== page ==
Under a new local partnership, Mississippi residents who have amyotrophic lateral sclerosis (ALS) will have free access to communication devices and training.
The program is a collaboration between speech-language graduate students at the Mississippi University for Women’s Speech & Hearing Center and the ALS Association Louisiana-Mississippi Chapter. It also will evaluate individual patients who don’t have access to specialized healthcare to determine their communications needs.
“Through this partnership, individuals with ALS who need a communication device can get the equipment they need to improve their communication abilities quickly,” Janette Hreish, speech-language pathology instructor at Mississippi University, said in a press release. “Their improved ability to communicate when they receive a communication device directly results in an improvement in quality of life.”
Speech problems are common and among the first ALS symptoms. They occur during the early stages and usually worsen as the disease progresses. Some 5,000 U.S. residents are diagnosed with ALS annually. In Mississippi, about 100 patients have contacted or been referred to the ALS Association Louisiana-Mississippi.
Communication devices supplied through the collaboration are operated either by touch or eye movement. They can be programmed to use individual words as well as pre-constructed messages in the patient’s voice.
The program works like this: When someone donates to the regional ALS chapter a used communications device, those machines are refurbished by the center for lending to patients who cannot afford to buy their own or who need expedited access to such equipment. Some devices have never been used, Karen Barrett, care services coordinator for the ALS Association Louisiana-Mississippi, told ALS News Today.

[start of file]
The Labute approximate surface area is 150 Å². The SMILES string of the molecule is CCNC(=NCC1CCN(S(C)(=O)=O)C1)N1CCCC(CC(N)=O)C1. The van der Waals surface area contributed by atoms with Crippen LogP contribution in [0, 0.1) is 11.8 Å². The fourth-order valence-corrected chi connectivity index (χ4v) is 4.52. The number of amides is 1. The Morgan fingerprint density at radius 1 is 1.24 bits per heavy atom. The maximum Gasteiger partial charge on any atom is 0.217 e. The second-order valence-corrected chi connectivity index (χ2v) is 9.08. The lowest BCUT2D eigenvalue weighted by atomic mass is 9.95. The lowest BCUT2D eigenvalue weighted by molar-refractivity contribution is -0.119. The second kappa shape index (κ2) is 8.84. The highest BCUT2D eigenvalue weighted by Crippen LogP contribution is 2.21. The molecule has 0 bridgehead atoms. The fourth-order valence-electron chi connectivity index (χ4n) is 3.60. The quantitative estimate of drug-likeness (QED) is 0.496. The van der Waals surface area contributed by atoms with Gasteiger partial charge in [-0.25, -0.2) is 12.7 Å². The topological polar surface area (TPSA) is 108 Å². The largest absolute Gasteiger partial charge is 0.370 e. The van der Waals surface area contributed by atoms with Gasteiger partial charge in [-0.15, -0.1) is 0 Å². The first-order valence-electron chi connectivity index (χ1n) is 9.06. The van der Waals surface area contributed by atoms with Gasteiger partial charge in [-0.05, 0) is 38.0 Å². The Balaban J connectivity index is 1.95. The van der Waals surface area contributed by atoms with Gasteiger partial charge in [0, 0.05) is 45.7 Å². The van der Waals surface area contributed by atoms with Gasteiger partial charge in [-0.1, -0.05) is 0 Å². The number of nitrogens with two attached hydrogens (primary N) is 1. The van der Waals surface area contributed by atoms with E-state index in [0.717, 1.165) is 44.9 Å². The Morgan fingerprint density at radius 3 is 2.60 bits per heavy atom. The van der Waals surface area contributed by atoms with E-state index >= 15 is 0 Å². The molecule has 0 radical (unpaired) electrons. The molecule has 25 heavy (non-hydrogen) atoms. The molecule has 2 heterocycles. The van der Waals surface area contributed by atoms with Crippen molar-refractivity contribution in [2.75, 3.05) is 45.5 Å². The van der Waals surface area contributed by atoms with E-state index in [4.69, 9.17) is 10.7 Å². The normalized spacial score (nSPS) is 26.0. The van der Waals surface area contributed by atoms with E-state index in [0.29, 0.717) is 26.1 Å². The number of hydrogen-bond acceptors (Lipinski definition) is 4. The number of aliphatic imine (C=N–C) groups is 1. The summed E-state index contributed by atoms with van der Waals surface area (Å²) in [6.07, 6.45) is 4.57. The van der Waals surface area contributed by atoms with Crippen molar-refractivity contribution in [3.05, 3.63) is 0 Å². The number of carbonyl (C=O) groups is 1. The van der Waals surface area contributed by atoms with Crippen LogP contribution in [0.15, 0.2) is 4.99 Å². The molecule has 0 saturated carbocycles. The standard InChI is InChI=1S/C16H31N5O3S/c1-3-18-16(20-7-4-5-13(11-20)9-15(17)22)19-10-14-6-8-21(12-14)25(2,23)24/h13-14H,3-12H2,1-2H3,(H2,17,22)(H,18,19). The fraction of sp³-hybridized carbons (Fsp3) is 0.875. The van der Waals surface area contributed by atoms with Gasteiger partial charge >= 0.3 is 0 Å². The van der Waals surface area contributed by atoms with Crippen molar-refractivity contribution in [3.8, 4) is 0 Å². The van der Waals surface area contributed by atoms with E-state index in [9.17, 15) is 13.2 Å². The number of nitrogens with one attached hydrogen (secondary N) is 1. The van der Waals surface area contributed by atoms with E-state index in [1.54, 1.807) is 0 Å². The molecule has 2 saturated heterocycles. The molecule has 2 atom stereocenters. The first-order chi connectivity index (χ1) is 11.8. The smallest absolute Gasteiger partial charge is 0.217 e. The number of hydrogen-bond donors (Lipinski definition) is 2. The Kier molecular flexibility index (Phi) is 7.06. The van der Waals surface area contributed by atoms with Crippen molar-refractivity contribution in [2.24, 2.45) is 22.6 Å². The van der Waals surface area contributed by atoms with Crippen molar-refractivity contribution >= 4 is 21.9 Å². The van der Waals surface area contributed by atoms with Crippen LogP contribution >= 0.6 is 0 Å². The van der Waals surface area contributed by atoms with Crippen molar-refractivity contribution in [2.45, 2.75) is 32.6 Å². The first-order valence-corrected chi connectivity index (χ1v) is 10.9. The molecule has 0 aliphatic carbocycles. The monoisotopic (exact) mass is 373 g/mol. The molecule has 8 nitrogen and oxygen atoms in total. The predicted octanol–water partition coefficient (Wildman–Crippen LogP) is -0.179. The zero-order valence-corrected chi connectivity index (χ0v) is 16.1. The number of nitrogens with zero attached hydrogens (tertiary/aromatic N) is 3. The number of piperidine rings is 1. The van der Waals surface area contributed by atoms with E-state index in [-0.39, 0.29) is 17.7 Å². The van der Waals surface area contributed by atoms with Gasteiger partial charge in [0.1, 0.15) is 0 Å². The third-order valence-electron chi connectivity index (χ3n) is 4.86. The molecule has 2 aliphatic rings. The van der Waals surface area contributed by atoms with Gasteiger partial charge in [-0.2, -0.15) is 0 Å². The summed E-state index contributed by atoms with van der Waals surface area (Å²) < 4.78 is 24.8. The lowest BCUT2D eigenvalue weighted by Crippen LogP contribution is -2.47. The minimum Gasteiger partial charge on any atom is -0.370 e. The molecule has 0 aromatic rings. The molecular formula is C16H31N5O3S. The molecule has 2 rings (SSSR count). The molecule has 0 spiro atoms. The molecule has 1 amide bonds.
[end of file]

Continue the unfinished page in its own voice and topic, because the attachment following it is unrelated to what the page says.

“These devices can supplement speech or be an alternate way of communication depending on the progression of the disease. The devices can be paired with environmental controls that allow the client to turn a light on or off or change the channel on the TV, all from their device,” said Hreish.
“Hopefully, this clinical experience with individuals with ALS will allow our graduate students to impact others throughout their future careers,” she added.
The ALS Association’s Louisiana-Mississippi chapter aims to fill gaps unmet by the healthcare community at large, health insurance, or government assistance.
For more information about receiving an ALS communication device contact Barrett at 225–343–9880, ext.110, or email her at [email protected].
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